I wouldn't put either of you at the very foot, I said shortly. I waited till Mahler had climbed down then dropped the canvas and walked round to the driver's seat.

Well, there it is, Jackstraw, I said resignedly.This is where one of us starts getting cold. Really cold.

You-you're going to start a new life there, Mr Mahler?

I wondered, too, what right I had in exposing Jackstraw to the dangers which must lie ahead. He was sitting beside me as I drove, but as I looked at him covertly in the moonlight, at that strong lean face that, but for the rather broad cheekbones, might have been that of any Scandinavian sea-rover, I knew I was wasting my time wondering. Although nominally under my command, he had only been lent me, as other Greenlanders had been lent as an act of courtesy by the Danish Government to several IGY stations, as a scientific officer-he had a geology degree from the University of Copenhagen and had forgotten more about the ice-cap than I would ever know-and in times of emergency, especially where his own pride, and he had plenty of that, was concerned would be extremely liable to do what he thought best, regardless of what I thought or said. I knew he wouldn't have remained behind even if I had ordered him to- and, if I were honest with myself, I was only too damned glad to have him along, as a friend, as an ally, and as insurance policy against the disaster that can so easily overtake the careless or the inexperienced on the ice-cap. But even so, even though I quieted my conscience as best I could, it was difficult to push from my mind the picture of his dark vivacious young schoolteacher wife and little daughter, the red and white brick house in which I'd lived for two weeks as a guest in the summer. What Jackstraw thought was impossible to say. He sat immobile as if carved from stone, only his eyes alive, constantly moving, constantly shifting, as he probed for sudden dips in the ice-cap, for differences in the structure of the snow, for anything that might spell trouble. It was purely automatic, purely instinctive: the crevasse country lay, as yet, two hundred and fifty miles away, where the ice-cap started to slope sharply to the sea, and Jackstraw himself maintained that Balto, his big lead dog, had a surer instinct for crevasses than any human alive.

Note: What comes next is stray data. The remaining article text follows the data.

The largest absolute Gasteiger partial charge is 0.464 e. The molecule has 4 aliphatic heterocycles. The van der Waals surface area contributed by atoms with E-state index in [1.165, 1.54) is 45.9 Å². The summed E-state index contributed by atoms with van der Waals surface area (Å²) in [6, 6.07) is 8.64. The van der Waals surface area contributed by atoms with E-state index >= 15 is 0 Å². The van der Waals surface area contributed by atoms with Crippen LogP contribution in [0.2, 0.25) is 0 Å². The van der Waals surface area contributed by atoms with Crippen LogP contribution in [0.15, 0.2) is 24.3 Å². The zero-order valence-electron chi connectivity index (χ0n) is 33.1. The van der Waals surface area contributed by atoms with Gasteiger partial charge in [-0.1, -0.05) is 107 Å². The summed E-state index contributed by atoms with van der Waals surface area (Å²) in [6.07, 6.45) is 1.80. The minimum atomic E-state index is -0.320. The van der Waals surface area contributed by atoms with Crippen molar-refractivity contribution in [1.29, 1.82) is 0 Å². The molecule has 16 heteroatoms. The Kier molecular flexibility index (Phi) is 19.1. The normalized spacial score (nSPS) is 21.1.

And you're going to live there, make your home there-after sixty-nine years in another country?